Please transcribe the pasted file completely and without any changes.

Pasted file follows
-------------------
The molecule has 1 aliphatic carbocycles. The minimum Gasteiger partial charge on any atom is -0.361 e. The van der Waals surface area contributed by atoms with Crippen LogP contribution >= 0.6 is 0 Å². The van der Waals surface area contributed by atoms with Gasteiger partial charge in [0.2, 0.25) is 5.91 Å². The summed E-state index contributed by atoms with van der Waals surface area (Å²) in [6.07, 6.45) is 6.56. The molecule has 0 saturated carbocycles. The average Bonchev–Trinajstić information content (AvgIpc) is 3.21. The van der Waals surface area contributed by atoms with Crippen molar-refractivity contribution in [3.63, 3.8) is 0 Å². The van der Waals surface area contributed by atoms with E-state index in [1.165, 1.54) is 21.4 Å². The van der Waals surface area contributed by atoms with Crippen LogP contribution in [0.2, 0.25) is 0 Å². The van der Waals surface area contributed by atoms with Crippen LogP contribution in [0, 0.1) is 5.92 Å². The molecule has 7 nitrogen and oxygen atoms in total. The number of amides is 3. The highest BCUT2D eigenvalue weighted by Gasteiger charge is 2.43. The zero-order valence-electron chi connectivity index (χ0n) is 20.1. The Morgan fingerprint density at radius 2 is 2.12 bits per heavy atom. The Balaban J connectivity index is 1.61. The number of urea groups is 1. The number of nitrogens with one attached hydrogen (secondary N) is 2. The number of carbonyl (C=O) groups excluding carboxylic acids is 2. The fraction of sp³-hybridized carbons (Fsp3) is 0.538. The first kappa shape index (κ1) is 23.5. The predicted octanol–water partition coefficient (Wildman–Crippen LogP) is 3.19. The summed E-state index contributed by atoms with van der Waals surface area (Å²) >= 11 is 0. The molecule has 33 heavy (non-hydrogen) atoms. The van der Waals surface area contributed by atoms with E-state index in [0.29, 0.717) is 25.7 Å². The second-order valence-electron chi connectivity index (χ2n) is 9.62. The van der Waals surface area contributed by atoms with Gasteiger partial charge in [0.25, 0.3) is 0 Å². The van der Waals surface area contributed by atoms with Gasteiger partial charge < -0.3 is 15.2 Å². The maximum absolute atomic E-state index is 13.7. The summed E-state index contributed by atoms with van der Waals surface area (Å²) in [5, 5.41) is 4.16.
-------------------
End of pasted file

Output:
The molecule has 1 aliphatic carbocycles. The minimum Gasteiger partial charge on any atom is -0.361 e. The van der Waals surface area contributed by atoms with Crippen LogP contribution >= 0.6 is 0 Å². The van der Waals surface area contributed by atoms with Gasteiger partial charge in [0.2, 0.25) is 5.91 Å². The summed E-state index contributed by atoms with van der Waals surface area (Å²) in [6.07, 6.45) is 6.56. The molecule has 0 saturated carbocycles. The average Bonchev–Trinajstić information content (AvgIpc) is 3.21. The van der Waals surface area contributed by atoms with Crippen molar-refractivity contribution in [3.63, 3.8) is 0 Å². The van der Waals surface area contributed by atoms with E-state index in [1.165, 1.54) is 21.4 Å². The van der Waals surface area contributed by atoms with Crippen LogP contribution in [0.2, 0.25) is 0 Å². The van der Waals surface area contributed by atoms with Crippen LogP contribution in [0, 0.1) is 5.92 Å². The molecule has 7 nitrogen and oxygen atoms in total. The number of amides is 3. The highest BCUT2D eigenvalue weighted by Gasteiger charge is 2.43. The zero-order valence-electron chi connectivity index (χ0n) is 20.1. The Morgan fingerprint density at radius 2 is 2.12 bits per heavy atom. The Balaban J connectivity index is 1.61. The number of urea groups is 1. The number of nitrogens with one attached hydrogen (secondary N) is 2. The number of carbonyl (C=O) groups excluding carboxylic acids is 2. The fraction of sp³-hybridized carbons (Fsp3) is 0.538. The first kappa shape index (κ1) is 23.5. The predicted octanol–water partition coefficient (Wildman–Crippen LogP) is 3.19. The summed E-state index contributed by atoms with van der Waals surface area (Å²) >= 11 is 0. The molecule has 33 heavy (non-hydrogen) atoms. The van der Waals surface area contributed by atoms with E-state index in [0.29, 0.717) is 25.7 Å². The second-order valence-electron chi connectivity index (χ2n) is 9.62. The van der Waals surface area contributed by atoms with Gasteiger partial charge in [0.25, 0.3) is 0 Å². The van der Waals surface area contributed by atoms with Gasteiger partial charge < -0.3 is 15.2 Å². The maximum absolute atomic E-state index is 13.7. The summed E-state index contributed by atoms with van der Waals surface area (Å²) in [5, 5.41) is 4.16.